It’s Jones that’s been the constant in Dallas however, not Phillips, lover boy, or Tantrum Owens. It’s Jones that was calling the shots in 1996 (the last time the Cowboys won a post-season game), and Jones that’s there today, still calling the shots of what’s shaping up to be the twelfth year that the blue and silver will not make it into the playoffs.

Dallas was picked to win this year’s Superbowl before the team took their first snap of the season, everyone agreeing that the depth of talent in the team would cruise through the season, and right into Tampa’s Raymond James Stadium. But Romo appears to be far better at penetrating leggy blond bombshells than tight coverage. T.O. is a loud mouth narcissist who has caused trouble in every team that he’s ever played for, and while possibly possessing the biggest heart in the Cowboys’ offense, Marion Barber is less player than his contract would have you believe.

These lone-star-wearing underachievers lack discipline, heart, passion, and team cohesiveness, all clear indicators of two massive problems within the Cowboys organization: poor coaching, and bad management that consistently hires bad coaches, or worse, hires GOOD coaches and then takes from them the ability to run the team effectively.

All these things can be fixed with the proper leadership, and that leadership MUST come from the top. But can they be fixed by next week, when the Cowboys travel to Philly and face an Eagles team fighting for their own playoff berth?

Jerry Jones is in a tough spot…his team needs to win championships in order to fill the seats of his new, $1.1 billion pro football Cathedral opening next year. Judging from the playoff drought of the past eleven years under the Cowboys’ current management, change in management is needed to bring the franchise back to its former glory, and Jerry Jones, the owner, needs to fire Jerry Jones, the General Manager, and that’s the 500-lb gorilla in the Cowboys board room.

Well Jerry, this long-time Cowboys fan wants you to fire yourself and find a real GM and a real coach for America’s Team, and until you do, I will not spend one tin dime on anything Cowboy related.

No t-shirts, no hats, not NFL Ticket from my cable provider, no Cowboys coffee mugs, boxer shorts, sleeping wear, antenna toppers, bumper stickers, bobbleheads, flags, team logo sneakers, Cowboys toothbrushes…nothing. I won’t even spend the gas to travel to a sports bar to watch games not broadcast by my local TV stations.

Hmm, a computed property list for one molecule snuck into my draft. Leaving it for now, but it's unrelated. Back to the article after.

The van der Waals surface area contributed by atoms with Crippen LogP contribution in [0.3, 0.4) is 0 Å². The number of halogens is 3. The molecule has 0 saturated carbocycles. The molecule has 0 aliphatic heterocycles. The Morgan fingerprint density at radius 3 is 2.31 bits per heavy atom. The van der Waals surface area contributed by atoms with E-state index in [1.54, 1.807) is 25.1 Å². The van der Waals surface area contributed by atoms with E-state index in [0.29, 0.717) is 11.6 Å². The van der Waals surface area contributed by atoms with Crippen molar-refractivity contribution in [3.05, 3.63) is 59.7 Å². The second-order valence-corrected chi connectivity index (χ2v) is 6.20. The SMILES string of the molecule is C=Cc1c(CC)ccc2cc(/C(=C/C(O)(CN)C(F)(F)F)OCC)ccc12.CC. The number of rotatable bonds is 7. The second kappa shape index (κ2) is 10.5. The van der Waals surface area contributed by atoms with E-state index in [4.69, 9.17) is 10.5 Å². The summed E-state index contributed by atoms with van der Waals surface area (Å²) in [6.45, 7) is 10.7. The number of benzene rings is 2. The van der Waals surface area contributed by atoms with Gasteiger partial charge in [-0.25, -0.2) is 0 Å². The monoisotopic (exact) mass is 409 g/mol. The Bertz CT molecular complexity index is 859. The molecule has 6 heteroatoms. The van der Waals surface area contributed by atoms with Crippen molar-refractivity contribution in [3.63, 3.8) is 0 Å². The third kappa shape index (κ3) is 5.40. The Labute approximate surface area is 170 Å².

The ball’s on your court Jones.

Raul Castro wants to trade prisoners with the US. He made the offer while visiting Brazil:

Answering a reporter’s question about political prisoners in Cuba, Castro said he would consider releasing some as a gesture to opening talks with the new administration.

But he said the U.S. government would need to reciprocate.

“Let’s make a gesture for a gesture,” said Castro, who took over in February from his ailing brother, Fidel. “We will send those prisoners you talk about (to the United States) with their families. But give us back our five heroes.”

The Cuban president referred to the so-called “Cuban Five,” who were convicted in 2001 in Miami on espionage charges and are lionized by the Havana government as heroes.

Bush needs to make this deal before he leaves office.

He can pull this off at the eleventh hour, and have the news covering the release of people like Presidential Medal of Freedom recipient, and founder of the Lawton Foundation for Human Rights Dr. Oscar Elias Biscet by the week before the Inauguration.

The mental image of a newly-sworn in President Obama meeting Biscet (and any number of additional dissidents included in the deal) on the tarmac at Andrews, has “Nobel Peace Prize Recipient Barack Obama” written all over it.

Bush gives up five worthless scumbags, and we get a free Oscar Biscet standing next to W at the press conference welcoming the Human Rights prize winner to America days before the Obamassiah’s ascension?

That’s not a fair exchange.

The GOP needs to own this story.

I just ran across this headline flashing across the ABC News website:

UN Gives OK to Land, Air Attacks on Somali Pirates

Now, I’m no Sun Tzu, but shouldn’t we be attacking pirates on the high seas, not land?

What’s next?

Naval maneuvers to flush the last remaining insurgents from Baghdad?